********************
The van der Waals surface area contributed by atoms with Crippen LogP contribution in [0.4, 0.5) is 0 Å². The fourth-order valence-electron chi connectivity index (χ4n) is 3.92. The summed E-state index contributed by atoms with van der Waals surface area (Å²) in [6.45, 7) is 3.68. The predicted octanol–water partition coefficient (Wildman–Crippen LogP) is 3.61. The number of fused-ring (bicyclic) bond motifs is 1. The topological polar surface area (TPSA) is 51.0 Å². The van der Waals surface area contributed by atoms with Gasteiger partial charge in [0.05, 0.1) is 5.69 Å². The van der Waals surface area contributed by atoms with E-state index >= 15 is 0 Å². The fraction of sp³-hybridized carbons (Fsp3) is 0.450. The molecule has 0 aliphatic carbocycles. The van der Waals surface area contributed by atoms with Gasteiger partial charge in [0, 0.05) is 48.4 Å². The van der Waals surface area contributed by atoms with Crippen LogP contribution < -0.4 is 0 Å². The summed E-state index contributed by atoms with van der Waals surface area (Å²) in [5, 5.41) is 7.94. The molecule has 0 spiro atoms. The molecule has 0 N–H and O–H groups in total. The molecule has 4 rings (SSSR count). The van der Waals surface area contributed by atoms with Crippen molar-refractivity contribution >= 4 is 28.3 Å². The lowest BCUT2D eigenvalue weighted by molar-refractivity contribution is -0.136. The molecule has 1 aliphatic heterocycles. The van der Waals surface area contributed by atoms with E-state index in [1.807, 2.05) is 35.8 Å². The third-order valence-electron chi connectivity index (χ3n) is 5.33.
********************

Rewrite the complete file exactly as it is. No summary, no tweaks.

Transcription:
The van der Waals surface area contributed by atoms with Crippen LogP contribution in [0.4, 0.5) is 0 Å². The fourth-order valence-electron chi connectivity index (χ4n) is 3.92. The summed E-state index contributed by atoms with van der Waals surface area (Å²) in [6.45, 7) is 3.68. The predicted octanol–water partition coefficient (Wildman–Crippen LogP) is 3.61. The number of fused-ring (bicyclic) bond motifs is 1. The topological polar surface area (TPSA) is 51.0 Å². The van der Waals surface area contributed by atoms with Gasteiger partial charge in [0.05, 0.1) is 5.69 Å². The van der Waals surface area contributed by atoms with E-state index >= 15 is 0 Å². The fraction of sp³-hybridized carbons (Fsp3) is 0.450. The molecule has 0 aliphatic carbocycles. The van der Waals surface area contributed by atoms with Gasteiger partial charge in [0, 0.05) is 48.4 Å². The van der Waals surface area contributed by atoms with Crippen LogP contribution < -0.4 is 0 Å². The summed E-state index contributed by atoms with van der Waals surface area (Å²) in [5, 5.41) is 7.94. The molecule has 0 spiro atoms. The molecule has 0 N–H and O–H groups in total. The molecule has 4 rings (SSSR count). The van der Waals surface area contributed by atoms with Crippen molar-refractivity contribution >= 4 is 28.3 Å². The lowest BCUT2D eigenvalue weighted by molar-refractivity contribution is -0.136. The molecule has 1 aliphatic heterocycles. The van der Waals surface area contributed by atoms with E-state index in [1.807, 2.05) is 35.8 Å². The third-order valence-electron chi connectivity index (χ3n) is 5.33.